Press statement by President Donald Tusk at the press conference before the G7 summit in Schloss Elmau, Germany
European Council President Spokesperson
Good morning, Grüss Gott. I am happy to be here in the Bavarian Alps for the G7 summit. Especially because it is my very first one. Still I remember well that every G summit (G7, G8, G20) causes emotions and opposition. The current demonstrations are proof of it. Freedom and pluralism matter as much to those who demonstrate as to us. I believe that G7 is the best guarantee, that the countries from the G7 group are the best guarantee, that those values, freedom and pluralism, have survived and will survive. We do not need to apologise for our meeting, it is only because of the G7 countries that people can demonstrate, can think what they want, can say what they want and even look like they want. I am sorry for this maybe too trivial truth, but from time to time it is important that someone says it so openly.
All of us would prefer to have Russia around the table in the G8 format. That is why Russia was invited in the 90ies. But our Group is not only a political and economic group of interests, but first of all this is a community of values. And that is why Russia is not among us here today and will not be invited as long as it behaves aggressively against Ukraine and other countries. This evening, we will discuss our policies towards Ukraine and Russia in light of the recent surge in fighting and killing in eastern Ukraine, the most severe disruption of the Minsk agreements since February. I want to underline that already in March the European Council took a political decision of linking our sanctions regime on Russia with the complete implementation of the Minsk agreements. My intention is that today we re-confirm the G7 unity on the sanctions policy. So let me state clearly, given the current situation, if anyone wants to start a debate about changing the sanctions regime, the discussion could only be about strengthening it. The European Union, as the entire G7, continues to stand firm in support of Ukraine's territorial integrity, sovereignty and independence.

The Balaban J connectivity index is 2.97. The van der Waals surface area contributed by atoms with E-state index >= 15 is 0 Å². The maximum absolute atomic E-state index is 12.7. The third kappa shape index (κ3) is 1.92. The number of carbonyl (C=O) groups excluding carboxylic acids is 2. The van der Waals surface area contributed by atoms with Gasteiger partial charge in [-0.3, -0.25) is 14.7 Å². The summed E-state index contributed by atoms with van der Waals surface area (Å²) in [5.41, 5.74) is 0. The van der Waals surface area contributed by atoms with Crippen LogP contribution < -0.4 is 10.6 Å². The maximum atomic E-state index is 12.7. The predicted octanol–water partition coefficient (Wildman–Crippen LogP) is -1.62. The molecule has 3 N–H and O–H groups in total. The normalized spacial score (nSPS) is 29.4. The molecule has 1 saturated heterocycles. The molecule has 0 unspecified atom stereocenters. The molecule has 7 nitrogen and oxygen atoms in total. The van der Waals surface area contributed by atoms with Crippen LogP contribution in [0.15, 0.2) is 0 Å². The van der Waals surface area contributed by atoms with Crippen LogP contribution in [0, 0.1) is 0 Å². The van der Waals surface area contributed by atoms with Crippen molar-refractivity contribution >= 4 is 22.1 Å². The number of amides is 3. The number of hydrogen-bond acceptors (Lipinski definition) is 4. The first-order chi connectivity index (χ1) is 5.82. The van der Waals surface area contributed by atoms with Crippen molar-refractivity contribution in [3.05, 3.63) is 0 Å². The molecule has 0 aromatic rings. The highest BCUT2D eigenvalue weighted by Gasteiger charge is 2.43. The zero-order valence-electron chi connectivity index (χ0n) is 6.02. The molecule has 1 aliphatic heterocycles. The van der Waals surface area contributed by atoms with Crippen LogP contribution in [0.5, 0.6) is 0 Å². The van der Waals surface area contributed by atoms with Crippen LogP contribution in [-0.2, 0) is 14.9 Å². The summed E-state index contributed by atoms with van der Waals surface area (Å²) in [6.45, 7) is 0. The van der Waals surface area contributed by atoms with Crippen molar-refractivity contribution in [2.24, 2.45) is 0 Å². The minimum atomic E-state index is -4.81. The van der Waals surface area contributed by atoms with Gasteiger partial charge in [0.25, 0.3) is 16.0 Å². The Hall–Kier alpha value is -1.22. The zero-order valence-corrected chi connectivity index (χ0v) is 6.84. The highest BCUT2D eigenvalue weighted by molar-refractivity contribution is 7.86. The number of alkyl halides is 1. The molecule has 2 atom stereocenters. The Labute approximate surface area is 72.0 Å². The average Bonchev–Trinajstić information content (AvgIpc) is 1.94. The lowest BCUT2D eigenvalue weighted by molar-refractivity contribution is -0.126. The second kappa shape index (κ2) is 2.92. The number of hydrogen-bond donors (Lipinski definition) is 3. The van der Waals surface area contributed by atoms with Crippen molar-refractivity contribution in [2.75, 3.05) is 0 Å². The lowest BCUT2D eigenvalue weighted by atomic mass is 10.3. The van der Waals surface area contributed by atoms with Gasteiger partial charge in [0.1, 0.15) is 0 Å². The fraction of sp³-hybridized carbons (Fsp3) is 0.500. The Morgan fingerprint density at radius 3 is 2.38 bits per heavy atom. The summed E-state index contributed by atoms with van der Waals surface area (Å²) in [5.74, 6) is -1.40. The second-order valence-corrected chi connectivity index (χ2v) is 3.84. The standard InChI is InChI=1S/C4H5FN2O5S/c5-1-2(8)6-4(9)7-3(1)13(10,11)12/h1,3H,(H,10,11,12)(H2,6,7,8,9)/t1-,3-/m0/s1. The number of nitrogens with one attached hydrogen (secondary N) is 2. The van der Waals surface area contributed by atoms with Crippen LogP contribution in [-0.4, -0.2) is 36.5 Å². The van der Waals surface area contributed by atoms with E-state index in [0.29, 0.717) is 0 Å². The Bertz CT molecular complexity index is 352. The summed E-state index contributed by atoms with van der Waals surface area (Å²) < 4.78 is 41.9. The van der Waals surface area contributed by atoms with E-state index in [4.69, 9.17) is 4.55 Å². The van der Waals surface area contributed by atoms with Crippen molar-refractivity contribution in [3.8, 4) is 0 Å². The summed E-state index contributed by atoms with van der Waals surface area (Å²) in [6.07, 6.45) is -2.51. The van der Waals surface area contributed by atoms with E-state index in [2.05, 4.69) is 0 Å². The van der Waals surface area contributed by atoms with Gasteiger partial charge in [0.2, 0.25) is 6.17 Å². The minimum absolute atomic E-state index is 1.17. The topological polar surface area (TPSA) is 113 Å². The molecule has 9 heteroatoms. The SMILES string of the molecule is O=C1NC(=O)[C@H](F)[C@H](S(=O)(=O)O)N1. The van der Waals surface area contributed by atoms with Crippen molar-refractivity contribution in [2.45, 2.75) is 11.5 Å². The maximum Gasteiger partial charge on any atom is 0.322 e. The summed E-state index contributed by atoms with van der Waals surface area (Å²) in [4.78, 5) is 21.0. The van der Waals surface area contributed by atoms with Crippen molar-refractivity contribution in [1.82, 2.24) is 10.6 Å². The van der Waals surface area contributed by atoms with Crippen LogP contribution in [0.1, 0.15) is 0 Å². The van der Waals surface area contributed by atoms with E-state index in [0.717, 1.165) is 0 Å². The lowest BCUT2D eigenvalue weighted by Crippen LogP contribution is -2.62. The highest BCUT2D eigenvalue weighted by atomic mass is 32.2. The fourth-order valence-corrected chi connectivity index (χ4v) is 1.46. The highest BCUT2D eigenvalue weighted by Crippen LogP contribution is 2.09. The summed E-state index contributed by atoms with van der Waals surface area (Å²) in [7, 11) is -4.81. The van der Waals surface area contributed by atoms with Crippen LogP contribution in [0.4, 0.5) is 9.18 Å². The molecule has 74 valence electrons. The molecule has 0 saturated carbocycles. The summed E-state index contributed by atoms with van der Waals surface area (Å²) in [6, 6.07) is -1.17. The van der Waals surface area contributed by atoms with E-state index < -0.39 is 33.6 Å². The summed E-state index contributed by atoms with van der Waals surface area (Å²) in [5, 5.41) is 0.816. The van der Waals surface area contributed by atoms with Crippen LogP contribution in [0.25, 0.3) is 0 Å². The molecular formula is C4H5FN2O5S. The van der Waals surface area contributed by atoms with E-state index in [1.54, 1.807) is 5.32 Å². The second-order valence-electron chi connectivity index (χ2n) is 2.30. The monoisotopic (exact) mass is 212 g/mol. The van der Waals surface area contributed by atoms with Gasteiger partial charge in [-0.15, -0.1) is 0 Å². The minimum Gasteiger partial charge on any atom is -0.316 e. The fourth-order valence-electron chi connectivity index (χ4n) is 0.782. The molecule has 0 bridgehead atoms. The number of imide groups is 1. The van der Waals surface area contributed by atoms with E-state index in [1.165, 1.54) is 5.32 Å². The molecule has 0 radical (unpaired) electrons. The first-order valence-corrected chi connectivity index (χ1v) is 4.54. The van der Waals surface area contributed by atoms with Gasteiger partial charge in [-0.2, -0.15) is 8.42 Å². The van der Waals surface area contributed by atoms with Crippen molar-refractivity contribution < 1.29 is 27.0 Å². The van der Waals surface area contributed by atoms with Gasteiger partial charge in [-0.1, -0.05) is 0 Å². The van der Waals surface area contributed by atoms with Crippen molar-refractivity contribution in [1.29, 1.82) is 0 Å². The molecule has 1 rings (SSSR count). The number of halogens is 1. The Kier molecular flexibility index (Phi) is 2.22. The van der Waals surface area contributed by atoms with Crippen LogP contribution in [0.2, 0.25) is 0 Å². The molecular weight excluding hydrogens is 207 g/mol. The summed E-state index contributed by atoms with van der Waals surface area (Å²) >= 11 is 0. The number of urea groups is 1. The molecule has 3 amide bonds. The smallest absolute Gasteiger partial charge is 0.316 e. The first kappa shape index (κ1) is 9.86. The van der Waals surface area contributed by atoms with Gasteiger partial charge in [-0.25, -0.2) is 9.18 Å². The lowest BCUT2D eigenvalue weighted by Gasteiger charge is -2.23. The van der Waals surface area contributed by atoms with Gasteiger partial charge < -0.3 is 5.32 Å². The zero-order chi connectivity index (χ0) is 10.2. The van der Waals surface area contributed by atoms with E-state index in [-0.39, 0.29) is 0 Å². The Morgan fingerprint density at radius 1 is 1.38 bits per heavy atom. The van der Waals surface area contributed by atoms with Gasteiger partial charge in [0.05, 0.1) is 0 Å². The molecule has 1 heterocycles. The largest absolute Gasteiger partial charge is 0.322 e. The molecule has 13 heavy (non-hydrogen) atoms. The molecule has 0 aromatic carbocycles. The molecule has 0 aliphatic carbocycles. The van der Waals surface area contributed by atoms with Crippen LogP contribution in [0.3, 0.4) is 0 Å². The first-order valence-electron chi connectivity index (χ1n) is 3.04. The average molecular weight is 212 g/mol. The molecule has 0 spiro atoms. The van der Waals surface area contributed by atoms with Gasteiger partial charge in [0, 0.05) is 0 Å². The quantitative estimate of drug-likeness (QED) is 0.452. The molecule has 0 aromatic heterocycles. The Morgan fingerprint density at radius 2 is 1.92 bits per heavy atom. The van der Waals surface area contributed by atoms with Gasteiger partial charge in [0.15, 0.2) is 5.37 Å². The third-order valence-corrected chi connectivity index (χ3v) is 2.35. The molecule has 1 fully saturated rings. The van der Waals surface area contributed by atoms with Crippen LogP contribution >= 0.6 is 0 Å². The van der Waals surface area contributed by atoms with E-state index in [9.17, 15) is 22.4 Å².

Foreign policy issues will also include discussions on Syria, Iraq, Iran and Libya. Discussions on Friday in the sanctions committee of the UN Security Council is another proof that the formation of a government of national unity in Libya will not be easy.
We will also discuss cross-cutting challenges such as terrorism and migration. Tomorrow, we will discuss counter-terrorism during our outreach session in the company of the leaders of Ethiopia, Iraq, Liberia, Nigeria, Senegal and Tunisia. We want to listen, not to lecture. Foreign fighters now pose a greater threat to international security than ever. We will exchange experiences with the leaders around the table given how important it is for the European Union to work with the countries most affected by this issue. As with our forthcoming Valetta summit with African countries on migration, it is hugely important for the European Union to establish a working dialogue with the countries most affected.
Beyond that, we as Europeans will aim for a united G7 approach in climate talks. Climate change is our shared challenge. In view of the Paris COP21 in December, we will use this summit to encourage our G7 partners to be ambitious. Europe cannot solve this problem alone. G7 needs to become united, also on this. The fight against climate change is a global fight and goes way beyond Europe and even the G7. If we are not united in the G7, how can we convince others?
Finally, I am really satisfied that some leaders want to use the summit to discuss corruption, including the recent FIFA scandal. We do not need empty declarations against corruption but we have to be ready to fight against those who were corrupted and those who corrupt. We need to fight corruption in its all dimensions, no matter how powerful the actors of these disgraceful practices are. Thank you. With this I pass the ball over to you, Jean-Claude.